If you’re the parent of an only child, a new study shows you might not have to worry about your child’s temperament as much as you may have thought. Society has long-standing stereotypes of only children as self-centered and entitled, which leads many parents of solo kids to work hard to ensure their children don’t fall into the narcissism bucket. A new study, however, shows that only children aren’t any more likely to become narcissists than children with siblings.
A two-part study on the narcissism connection was conducted by researchers at the University of Leipzig and University of Münster in Germany. Titled “The End of a Stereotype: Only Children Are Not More Narcissistic Than People With Siblings,” the study was published in the Sage Journals this fall.
Personality depends on much more than birth order.
For one part of the study, researchers surveyed 1,810 individuals (1,557 with siblings and 233 only children) for evidence of narcissistic traits. They focused on two definitive traits of narcissism. One was “narcissistic admiration,” or the tendency to seek out admiration and attention, and the other was “narcissistic rivalry,” or a tendency to devalue others and push them out of the spotlight.
Results of the survey showed that only children were no more likely to exhibit these traits than those with siblings.
“We can now say with rather high confidence that only children are not substantially more narcissistic than people with siblings,” said psychologist Michael Dufner from the University of Leipzig in Germany.
Yet the stereotype persists.
Secondly, researchers gave an online survey to 556 individuals to assess their thoughts on only children. They had participants rate only children and children with siblings on the same self-admiration and narcissistic rivalry traits mentioned above.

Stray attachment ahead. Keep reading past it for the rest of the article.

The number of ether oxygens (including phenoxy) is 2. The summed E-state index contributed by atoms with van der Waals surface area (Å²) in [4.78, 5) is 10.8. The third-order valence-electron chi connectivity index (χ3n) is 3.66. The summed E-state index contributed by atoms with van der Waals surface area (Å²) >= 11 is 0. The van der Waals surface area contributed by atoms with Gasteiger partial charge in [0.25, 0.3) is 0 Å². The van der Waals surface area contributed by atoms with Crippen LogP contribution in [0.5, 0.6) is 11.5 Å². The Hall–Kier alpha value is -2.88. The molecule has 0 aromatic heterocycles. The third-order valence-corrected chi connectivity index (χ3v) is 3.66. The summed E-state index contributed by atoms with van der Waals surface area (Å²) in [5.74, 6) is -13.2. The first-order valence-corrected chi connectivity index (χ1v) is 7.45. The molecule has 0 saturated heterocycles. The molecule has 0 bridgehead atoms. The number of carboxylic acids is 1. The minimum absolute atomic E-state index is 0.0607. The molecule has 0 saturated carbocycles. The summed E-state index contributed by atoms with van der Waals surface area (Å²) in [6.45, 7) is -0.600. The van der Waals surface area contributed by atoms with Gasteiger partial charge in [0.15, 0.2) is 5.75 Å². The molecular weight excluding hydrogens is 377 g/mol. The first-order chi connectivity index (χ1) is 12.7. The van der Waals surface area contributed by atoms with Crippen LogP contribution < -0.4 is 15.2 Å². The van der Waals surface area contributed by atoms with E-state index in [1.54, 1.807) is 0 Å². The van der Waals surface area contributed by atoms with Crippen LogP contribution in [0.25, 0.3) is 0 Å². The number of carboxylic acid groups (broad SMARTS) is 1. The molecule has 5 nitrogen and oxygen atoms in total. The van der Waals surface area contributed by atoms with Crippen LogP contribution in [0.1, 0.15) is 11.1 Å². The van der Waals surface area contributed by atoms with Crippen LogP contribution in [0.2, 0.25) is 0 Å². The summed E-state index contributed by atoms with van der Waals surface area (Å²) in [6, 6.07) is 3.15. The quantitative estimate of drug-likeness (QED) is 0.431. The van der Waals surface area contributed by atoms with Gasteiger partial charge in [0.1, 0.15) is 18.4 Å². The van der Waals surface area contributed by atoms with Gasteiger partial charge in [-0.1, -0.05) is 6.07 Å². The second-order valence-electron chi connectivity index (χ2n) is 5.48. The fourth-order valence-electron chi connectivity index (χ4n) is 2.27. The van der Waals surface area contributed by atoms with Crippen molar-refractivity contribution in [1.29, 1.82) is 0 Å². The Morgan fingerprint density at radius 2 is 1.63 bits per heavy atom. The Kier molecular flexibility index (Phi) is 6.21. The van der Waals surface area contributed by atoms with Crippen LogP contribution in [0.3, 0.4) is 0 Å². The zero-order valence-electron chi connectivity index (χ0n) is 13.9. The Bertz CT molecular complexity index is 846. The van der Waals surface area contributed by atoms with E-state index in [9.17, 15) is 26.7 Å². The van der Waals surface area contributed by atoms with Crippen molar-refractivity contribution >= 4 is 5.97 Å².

Those results concluded that both only children and those with siblings believe the stereotype that only children are more narcissistic. So even though only children did not score higher in narcissistic traits, the stereotype definitely exists.
So, what does lead to narcissistic personalities?
It seems these traits might be most strongly influenced by the classic factors of nature and nurture.
“As for most personality traits, genes are an important factor,” the scientists explain. Family studies indicate that genes account for at least 50 percent of narcissistic tendencies.
Parenting styles have a large influence as well. Highly critical parents or those with strict expectations of their kids can unwittingly foster narcissistic traits. “The basic assumption is that children internalize their parents’ praise and expectations and develop narcissistic features such as feelings of grandiosity and entitlement,” the university researchers explain.
These misconceptions can have negative consequences.
According to the study, “The gap between people’s stereotypes and objective assessments has important implications. Narcissism is considered a ‘dark’ (i.e., socially maladaptive) personality trait, and peers dislike individuals to whom they attribute narcissistic characteristics.” Those preconceived notions cause unfair discrimination against only children, considering the stereotypes are proven to be untrue. “Given this downside, researchers and journalists should refrain from portraying only children as narcissistic.”
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